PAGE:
James Gill: Catholic officials 'instinctively secretive,' even in defrocked New Orleans deacon's case

By James Gill
New Orleans Advocate
July 18, 2018

George Brignac, pictured in a Holy Rosary yearbook photo from the early 1980s.

Pretty much the world's first inkling that the Catholic hierarchy had been shielding pedophile priests came when Lafayette's Gilbert Gauthe pleaded guilty in 1985.

New Orleans journalist Jason Berry was in the courtroom for the Gauthe hearing, and thus got to break the biggest, most sordid ecclesiastical story in many years. Now that NOPD is weighing charges against ex-deacon George Brignac, Berry notes how things have changed since the days when church policy was to say nothing and shunt the perverts of the priesthood off to prey on the children of a different parish.

Three years after Gauthe was sent to prison, New Orleans prosecutors dropped charges of child molestation against Brignac after the alleged victim refused to testify. But the evidence was evidently damning, for Brignac was promptly defrocked by then-Archbishop Philip Hannan.

So for sure, the church was now sworn to quit covering up for the sinners in its midst and to extend proper protection to the children in its care. This moral reawakening may have owed much to the revulsion that overcame the public when it became apparent that the church had harbored sexual predators time out of mind. The billions paid out to settle lawsuits have also no doubt encouraged the church to mend its ways.

But old habits die hard. Certainly if Brignac is convicted this time — he has managed to beat the rap a couple of times — the credit won't go to the archdiocese, which has paid more than $500,000 to settle a lawsuit filed against him. The plaintiff claimed that he was repeatedly raped as a young boy long ago, and his account was so compelling that the church paid the damages without even bothering to file a response to the lawsuit.

The church didn't bother to inform members of its flock either, and Brignac, to all appearances, continued to enjoy its approval as a lector at St. Mary Magdalen Church in New Orleans. And so he would no doubt have continued had The Advocate not discovered in June that the lawsuit had been settled six weeks earlier. Even then, Brignac was still in his post two days after the story ran, when Archbishop Gregory Aymond wrote a letter to parishioners assuring them that he had acted “quickly and pastorally” in response to the lawsuit.

Further quick and pastoral action was required of Aymond when he discovered that a parish priest, since retired, had taken on Brignac as a lector. Brignac finally got the heave-ho and Aymond declared he should never have been given the job in light of the sexual scandal 30 years earlier.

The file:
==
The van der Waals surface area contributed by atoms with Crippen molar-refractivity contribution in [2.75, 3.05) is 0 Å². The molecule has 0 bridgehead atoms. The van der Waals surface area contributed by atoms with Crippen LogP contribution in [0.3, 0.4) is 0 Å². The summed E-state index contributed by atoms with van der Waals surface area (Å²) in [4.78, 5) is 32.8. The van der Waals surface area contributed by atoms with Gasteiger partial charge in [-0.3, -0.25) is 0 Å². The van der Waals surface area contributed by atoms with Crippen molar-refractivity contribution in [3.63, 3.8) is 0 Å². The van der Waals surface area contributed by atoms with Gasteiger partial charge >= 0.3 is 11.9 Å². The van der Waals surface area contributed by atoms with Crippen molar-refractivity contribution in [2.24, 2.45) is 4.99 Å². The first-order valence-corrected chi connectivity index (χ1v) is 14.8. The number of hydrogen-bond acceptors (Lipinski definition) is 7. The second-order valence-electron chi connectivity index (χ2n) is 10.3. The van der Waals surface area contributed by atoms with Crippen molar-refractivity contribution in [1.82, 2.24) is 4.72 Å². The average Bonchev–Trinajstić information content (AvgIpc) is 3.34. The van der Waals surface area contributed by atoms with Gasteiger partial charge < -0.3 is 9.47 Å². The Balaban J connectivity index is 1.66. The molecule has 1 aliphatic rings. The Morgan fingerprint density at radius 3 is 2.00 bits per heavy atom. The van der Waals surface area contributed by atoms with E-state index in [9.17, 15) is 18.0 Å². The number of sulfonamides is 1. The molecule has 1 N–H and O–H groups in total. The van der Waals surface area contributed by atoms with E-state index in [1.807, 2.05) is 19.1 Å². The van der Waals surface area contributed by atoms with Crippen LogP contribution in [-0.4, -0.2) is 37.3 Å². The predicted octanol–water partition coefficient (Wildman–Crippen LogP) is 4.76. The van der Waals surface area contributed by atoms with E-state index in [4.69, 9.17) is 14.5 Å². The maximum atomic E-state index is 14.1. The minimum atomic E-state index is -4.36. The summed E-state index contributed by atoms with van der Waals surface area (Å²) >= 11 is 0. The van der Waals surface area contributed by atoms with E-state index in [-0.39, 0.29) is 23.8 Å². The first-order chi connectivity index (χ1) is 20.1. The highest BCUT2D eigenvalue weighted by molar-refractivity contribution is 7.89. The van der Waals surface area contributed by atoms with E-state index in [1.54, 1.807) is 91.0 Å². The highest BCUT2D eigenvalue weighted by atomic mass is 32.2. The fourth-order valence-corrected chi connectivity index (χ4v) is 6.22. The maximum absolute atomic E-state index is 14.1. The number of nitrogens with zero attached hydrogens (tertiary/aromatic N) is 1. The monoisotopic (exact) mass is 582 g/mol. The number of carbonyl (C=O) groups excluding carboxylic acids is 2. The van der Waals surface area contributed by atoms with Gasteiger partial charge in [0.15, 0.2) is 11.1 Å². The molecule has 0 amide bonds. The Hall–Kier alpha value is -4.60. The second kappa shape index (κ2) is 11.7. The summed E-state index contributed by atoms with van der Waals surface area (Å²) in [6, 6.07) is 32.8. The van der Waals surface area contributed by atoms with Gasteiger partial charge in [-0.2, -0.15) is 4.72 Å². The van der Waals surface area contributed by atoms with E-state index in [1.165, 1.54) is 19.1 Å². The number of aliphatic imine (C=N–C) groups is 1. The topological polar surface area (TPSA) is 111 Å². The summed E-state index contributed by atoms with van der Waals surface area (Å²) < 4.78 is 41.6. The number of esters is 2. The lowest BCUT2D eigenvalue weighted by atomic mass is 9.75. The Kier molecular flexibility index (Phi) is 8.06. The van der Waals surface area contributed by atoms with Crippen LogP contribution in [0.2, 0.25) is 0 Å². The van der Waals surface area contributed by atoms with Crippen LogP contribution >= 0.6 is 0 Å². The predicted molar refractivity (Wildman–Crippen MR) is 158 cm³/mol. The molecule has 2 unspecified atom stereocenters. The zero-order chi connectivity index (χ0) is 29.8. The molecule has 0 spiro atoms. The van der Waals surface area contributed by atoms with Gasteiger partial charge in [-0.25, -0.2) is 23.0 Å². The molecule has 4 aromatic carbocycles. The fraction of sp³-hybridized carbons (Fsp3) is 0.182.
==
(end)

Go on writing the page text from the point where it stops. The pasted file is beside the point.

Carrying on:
Brignac had already survived one in 1978 and continued as a deacon after being acquitted in a bench trial of sexually assaulting a minor in Jefferson Parish. The judge, Fred Bowes, was a dedicated Catholic who did not need long to reach a verdict. It was just a year later that the plaintiff in the just-settled lawsuit says Brignac started to sodomize him.

Brignac continued to attract complaints of sexual abuse after being transferred to Orleans Parish, where prosecutors were obliged to drop charges against him in 1988 when the victim's parents refused their cooperation. Hannan found ample cause to defrock him, however, although it was not reported at the time.

The archdiocese reached a confidential court settlement with another of Brignac's victims in 2013, so the latest lawsuit should not have come as a shock.

The new policy of candor embraced by church authorities when the great pedophile clear-out got underway is evidently still not fully observed. Parishioners are supposed to be informed as soon as “credible allegations” of sexual abuse are made, but on this occasion, The Advocate had to do the archdiocese's job. Aymond says he could not make the announcement, because he needed the victim's permission and a confidentiality clause was in effect. Neither assertion is true, according to the victim's attorney. Catholic prelates remain instinctively secretive.

State law provides the option of the death penalty for child rape, but the U.S. Supreme Court ruled that unconstitutional in 2008. Now the penalty is mandatory life, although prosecutors may go for a lesser crime. Even so, NOPD must hold more terrors for Brignac than the church ever did.


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